Exercising to exerciseCarys learns the importance of exercising to run as she continues her injury rehab and starts building up the miles.
Wednesday, 5 September, 2012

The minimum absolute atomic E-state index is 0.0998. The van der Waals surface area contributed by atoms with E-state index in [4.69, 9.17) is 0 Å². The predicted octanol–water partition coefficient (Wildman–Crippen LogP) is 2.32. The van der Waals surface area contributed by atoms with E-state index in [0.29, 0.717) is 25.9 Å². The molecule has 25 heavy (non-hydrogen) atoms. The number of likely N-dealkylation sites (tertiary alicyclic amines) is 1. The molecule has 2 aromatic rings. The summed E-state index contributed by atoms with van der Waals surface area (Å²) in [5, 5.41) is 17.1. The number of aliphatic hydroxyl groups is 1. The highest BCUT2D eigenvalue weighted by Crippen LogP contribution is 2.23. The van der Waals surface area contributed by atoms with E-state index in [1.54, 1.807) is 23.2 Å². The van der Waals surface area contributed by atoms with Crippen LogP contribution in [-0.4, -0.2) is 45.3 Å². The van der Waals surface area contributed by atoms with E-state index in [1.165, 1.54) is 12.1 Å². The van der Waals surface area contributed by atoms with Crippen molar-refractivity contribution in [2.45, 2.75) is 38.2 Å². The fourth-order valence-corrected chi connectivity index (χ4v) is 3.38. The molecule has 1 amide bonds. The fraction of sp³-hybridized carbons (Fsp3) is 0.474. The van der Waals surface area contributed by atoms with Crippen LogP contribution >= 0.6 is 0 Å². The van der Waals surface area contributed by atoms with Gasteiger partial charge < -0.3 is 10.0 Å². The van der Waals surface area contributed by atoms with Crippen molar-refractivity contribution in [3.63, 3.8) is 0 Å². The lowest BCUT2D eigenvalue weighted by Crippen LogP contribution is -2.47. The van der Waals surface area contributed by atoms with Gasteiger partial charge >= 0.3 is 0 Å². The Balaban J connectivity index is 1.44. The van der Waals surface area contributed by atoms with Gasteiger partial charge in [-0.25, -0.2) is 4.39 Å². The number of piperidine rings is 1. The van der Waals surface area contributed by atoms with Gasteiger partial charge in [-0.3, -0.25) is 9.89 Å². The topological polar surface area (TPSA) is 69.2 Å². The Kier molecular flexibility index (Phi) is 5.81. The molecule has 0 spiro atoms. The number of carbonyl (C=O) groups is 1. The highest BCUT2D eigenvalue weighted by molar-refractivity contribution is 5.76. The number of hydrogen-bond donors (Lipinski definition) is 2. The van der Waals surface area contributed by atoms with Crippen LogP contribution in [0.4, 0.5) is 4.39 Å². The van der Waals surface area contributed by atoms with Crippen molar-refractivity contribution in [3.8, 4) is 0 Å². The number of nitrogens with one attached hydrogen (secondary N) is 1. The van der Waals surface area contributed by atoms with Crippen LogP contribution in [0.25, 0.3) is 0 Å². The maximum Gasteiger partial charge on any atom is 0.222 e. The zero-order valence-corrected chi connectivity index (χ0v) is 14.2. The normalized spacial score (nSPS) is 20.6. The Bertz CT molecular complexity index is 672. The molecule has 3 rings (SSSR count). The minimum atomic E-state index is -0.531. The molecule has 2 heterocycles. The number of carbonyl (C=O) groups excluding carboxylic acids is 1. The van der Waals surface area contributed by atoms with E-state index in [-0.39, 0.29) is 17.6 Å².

As I reported in last month’s blog, my biomechanics assessment by SixPhysio revealed that I have weak glutes and a dominant right leg. Since then I have been dutifully following an exercise programme to strengthen any weaknesses and improve flexibility in my hip flexors, quads and hamstrings. I’ve also been foam rolling my thighs and ITB into oblivion and ‘treating’ myself to a monthly sports massage to release any tightness and improve muscle recovery. The good news is its working! OK, I still can’t quite do the splits (and probably never will), but my legs are definitely feeling stronger and my body more balanced. I’m also back running regularly again, which is such a great feeling as I have missed running so much. One of the key areas Kelly from SixPhysio said I needed to work on was my posture - as it resembled a slight question mark shape – known as an anterior pelvic tilt. Apparently, tight hip flexors, quads and years of deskwork are partly to blame, as sitting all day can cause important muscles needed for running to shorten. For example; if the hip flexors are too tight they can pull the hips out of its neutral alignment – which can open the door to all sorts of injuries for a runner – as I’ve discovered first hand. While my posture isn’t yet perfect (and doubt it will ever be that of a ballet dancer!), I was really pleased when my follow-up appointment with Kelly revealed that I had made progress in this area. I’ve been making an effort to stand-up tall (at 5 foot I can’t afford to slouch!) by pretending I’ve got a string pulling me upwards, which has reduced the achy feeling I used to get in my back after a long run. My legs are also getting stronger. There is still more work to be done – my hips continue to wobble a bit when I run and I still stick my bum out a bit (not a great look when wearing lycra) however, it is satisfying to at last see results and not have any pain when I run – or walk for that matter!